Wednesday, October 12, 2011

Does Your Business Need a Blog?

You are a busy business owner. Should you make time to blog? If so, what should the blog look like? And what should you say?

One of my clients is considering blogging and last week sent me to a Roundtable Discussion run by a local branding agency called 341 Studios LLC. She wanted me to report back on all that I learned. The panel consisted of Jane Pollak (author, artist, coach and one of my favorite bloggers), Mary Callahan (web specialist at 341 Studios) and Rhonda Hurwitz (341's social media expert).  

Why and How To Blog
I realized afterward that I should share key points of the discussion with my own readers. The best points of all were made by Jane: Blogging makes her feel connected, increases the depth of her relationships with readers, makes her excited about life and increases her visibility. Wow! Imagine feeling more connected with your current and potential customers while generating greater awareness. Imagine helping search engines to find your website.

What else did I learn? They recommended Wordpress as the best platform. Blogs should have good design, featuring your logo. And they should be part of your website. I break all three rules. I use Blogger and Blogger's design templates and have no logo. And my blogs are separate entities linked to my website. (Tmblr was also mentioned as a new, hot platform loved by younger bloggers.)

Blog Content
As for content, I learned that short blogs are best. If you have a lot to say, you can cut the blog into chunks and spread your content over a few days. It's also good to mix things up - some short posts, some longer, and to post photos and videos. And you can serialize content or establish content patterns with something like: "Finance Tuesdays" or "Entrepreneurial Fridays". You get the idea. 

After the presentation, I wondered what I could charge to ghost-blog for businesses? Everyone at the discussion either was already blogging or was looking to blog in the near future. What would be a fair price?

Whether you outsource the blogging or do it yourself, don't put it off. Get blogging now. It's not that hard. And you can do it for free! (My other blog is My websites are: and

Tuesday, October 11, 2011

Occupy Wall Street Protesters Publish a Real Newspaper

I had to smile when I read in the New York Times that the Occupy Wall Street protesters were publishing a newspaper called The Occupied Wall Street Journal. According to the article, it is a well written, well produced four-page paper that explains the purpose of the protest. I love this endeavor for two reasons:

First, that a protest which has grown via use of various digital media is finding value in the power of the printed word in a real newspaper. They are following the traditions of upsets and revolutions of the past - put it in print. (Thanks, Ben Franklin and Martin Luther.)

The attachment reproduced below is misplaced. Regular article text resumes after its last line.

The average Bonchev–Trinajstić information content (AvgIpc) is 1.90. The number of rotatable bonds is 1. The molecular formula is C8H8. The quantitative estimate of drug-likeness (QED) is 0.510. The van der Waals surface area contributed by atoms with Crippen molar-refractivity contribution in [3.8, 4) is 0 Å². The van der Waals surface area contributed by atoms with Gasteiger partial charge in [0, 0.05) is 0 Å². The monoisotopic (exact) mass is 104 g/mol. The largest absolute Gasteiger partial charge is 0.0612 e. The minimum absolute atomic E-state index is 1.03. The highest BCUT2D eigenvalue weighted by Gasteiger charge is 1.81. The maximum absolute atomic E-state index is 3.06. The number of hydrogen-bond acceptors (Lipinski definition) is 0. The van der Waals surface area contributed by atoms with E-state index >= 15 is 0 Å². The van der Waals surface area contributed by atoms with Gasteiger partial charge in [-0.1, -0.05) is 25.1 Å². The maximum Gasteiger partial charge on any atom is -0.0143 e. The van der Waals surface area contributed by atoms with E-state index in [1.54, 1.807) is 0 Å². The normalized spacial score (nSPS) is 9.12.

Second, that in order to publish the paper, they had to raise funding (venture capital for an anti-capitalist movement). They put out a request via  and also wound up getting some of their funding from none other than Michael Moore. Even people who would love to overthrow our current system still find that money is useful, in addition to traditional media.

Read the whole article:
Published: October 9, 2011
Even in an environment preoccupied with digital media, a newspaper has gained traction as a tool of protest at the Occupy Wall Street rallies.

Monday, October 10, 2011

Contrarian Thoughts About Steve Jobs

Like most people who use technology, I keep thinking about Steve Jobs.

Partly because I didn't want Jobs to be dead, I watched his Stanford commencement address, in which he talked about how to live before you die -- and about death. Most people are posting quotes from the speech  -- death clears the way for the living, pursuing your passion, connecting the dots and not listening to what other tell you to do.

It's all great stuff, except that last piece of advice, which keeps bugging me. Steve said not to listen to others' advice because then you live their lives, not your own. Steve Jobs was one of the few people who could actually get away with living and working that way. He got away with it because he was so creative, so intelligent and had such amazing vision. He never listened to the public. He created things and told the public what they wanted. Millions are living with Jobs's visions - living the way he thought they should, using his devices to alter their day-to-day lives. How ironic.

I simply do not believe that you should not listen to advice. Advice my mom and dad, various bosses, some colleagues, my husband, my kids and many educators have given me over my life I believe have made me a better person and have enabled me to live a richer and more successful life. And I believe that some of the advice I've imparted to others has enriched them, too.

I guess you can tell that I'm a bit of a contrarian and that I've never been an Apple evangelist. But I still believe that Steve Jobs was an amazing person who truly changed the world. And I will miss him and am truly sorry he died so young.